Woke up to still more rain, and I was very reluctant to set out in the wet. However, as time dragged on I could see that I wasn't going to get much road behind me, and eventually started loading the bike in the rain. After dragging my feet for the umpteenth time, and looking heavenwards in the hope that I may spot a break in the weather, I bade farewell to Graham and the Amakaya Backpacker's Lodge, and hit the road at about 9-45.  I must say that I was initially very wary of the Kenda K270's that the bike is wearing, but they proved themselves to be reasonably stable in the wet, with no tendency to give me a moment's concern. Maybe this wet-road stuff isn't too bad after all...

Fortune once again smiled upon me, and after Knysna the weather started breaking. For most of the way to Mossel bay I had dry roads, with a spattering of rain here and there.

Once in Mossel Bay I met up with Berm_Rooster, where I picked his brain about his recent trip to Baviaanskloof, and got all the hot gen on what to, and what not to, do. A cup of coffee helped me on my way again, and shortly after leaving I ran into a fairly heavy shower of rain which lasted about 15 minutes.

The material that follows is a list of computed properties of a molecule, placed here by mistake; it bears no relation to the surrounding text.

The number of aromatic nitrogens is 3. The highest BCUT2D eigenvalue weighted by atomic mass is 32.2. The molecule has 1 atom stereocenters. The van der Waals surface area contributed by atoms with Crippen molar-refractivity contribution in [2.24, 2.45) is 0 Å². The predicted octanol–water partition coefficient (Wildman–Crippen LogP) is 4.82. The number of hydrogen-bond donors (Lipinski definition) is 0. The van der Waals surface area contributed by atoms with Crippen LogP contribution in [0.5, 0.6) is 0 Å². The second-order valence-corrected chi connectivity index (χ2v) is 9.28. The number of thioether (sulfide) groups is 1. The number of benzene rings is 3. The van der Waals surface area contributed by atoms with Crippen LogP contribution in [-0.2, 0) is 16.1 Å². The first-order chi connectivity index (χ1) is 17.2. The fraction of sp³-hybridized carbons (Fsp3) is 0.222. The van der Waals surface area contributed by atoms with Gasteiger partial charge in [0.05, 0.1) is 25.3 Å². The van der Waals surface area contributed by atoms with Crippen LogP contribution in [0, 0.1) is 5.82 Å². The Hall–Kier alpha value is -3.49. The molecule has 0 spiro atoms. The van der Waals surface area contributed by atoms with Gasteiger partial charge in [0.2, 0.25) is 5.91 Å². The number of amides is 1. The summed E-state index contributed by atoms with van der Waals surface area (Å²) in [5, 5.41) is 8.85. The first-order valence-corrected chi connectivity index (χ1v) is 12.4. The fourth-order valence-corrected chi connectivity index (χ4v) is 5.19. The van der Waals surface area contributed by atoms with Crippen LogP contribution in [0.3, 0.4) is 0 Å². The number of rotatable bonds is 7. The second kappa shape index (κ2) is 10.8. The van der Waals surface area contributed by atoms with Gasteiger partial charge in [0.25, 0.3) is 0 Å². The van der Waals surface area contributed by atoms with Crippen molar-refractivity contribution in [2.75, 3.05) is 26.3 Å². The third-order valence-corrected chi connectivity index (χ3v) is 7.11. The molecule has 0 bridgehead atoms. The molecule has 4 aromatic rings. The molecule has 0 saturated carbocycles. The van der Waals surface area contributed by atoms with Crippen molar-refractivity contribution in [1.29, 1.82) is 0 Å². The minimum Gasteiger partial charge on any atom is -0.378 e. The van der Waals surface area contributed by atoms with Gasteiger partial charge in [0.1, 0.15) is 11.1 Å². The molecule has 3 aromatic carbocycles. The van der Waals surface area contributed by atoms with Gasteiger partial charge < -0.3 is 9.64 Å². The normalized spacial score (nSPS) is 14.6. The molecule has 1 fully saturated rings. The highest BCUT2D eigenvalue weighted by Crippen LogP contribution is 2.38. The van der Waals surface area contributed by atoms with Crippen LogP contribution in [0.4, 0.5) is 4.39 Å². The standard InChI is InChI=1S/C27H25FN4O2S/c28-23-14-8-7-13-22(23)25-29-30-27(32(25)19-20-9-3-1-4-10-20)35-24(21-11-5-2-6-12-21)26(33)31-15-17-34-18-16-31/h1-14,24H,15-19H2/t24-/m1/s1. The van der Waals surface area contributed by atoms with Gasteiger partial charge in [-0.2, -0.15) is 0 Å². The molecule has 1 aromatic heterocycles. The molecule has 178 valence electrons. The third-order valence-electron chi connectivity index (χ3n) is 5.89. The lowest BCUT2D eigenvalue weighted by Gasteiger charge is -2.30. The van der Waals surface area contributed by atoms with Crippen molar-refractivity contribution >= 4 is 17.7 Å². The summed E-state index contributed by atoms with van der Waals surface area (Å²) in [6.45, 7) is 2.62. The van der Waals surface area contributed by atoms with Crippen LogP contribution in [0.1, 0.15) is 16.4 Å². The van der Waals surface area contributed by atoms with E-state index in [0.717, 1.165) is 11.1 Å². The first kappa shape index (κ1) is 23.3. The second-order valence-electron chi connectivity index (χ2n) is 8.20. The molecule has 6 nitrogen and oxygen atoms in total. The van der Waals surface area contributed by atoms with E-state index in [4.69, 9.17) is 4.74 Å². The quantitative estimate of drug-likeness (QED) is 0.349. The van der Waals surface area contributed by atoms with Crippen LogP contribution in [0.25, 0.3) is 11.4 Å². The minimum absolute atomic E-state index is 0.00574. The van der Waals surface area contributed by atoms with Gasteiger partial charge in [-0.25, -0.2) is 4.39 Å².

By the time I reached Riversdale I had had enough of cold, wet feet, and decided to call in at Heidelberg to stay the night. I'm in a very neat little B&B called "Aan de Kanal".

Supper tonight was one of the best I've had in a long time... On the menu

Cheddarmelt steak with sweet-potato & veggies or chips.

I ended up with a 300g steak (I'm convinced the scale was lying, in my favour); the damned thing was huge, plus veggies, plus chips, all for R75-00. It was almost nag for me while I was trying to wrap myself around the steak.

According to Mr Garmin, the pont is only 34km away. Malgas was named for a Hottentot chief, whose kraal was situated near the site. The name of the village was changed from Malagas to Malgas because in the olden days, post for the village ended up in Malaga Spain!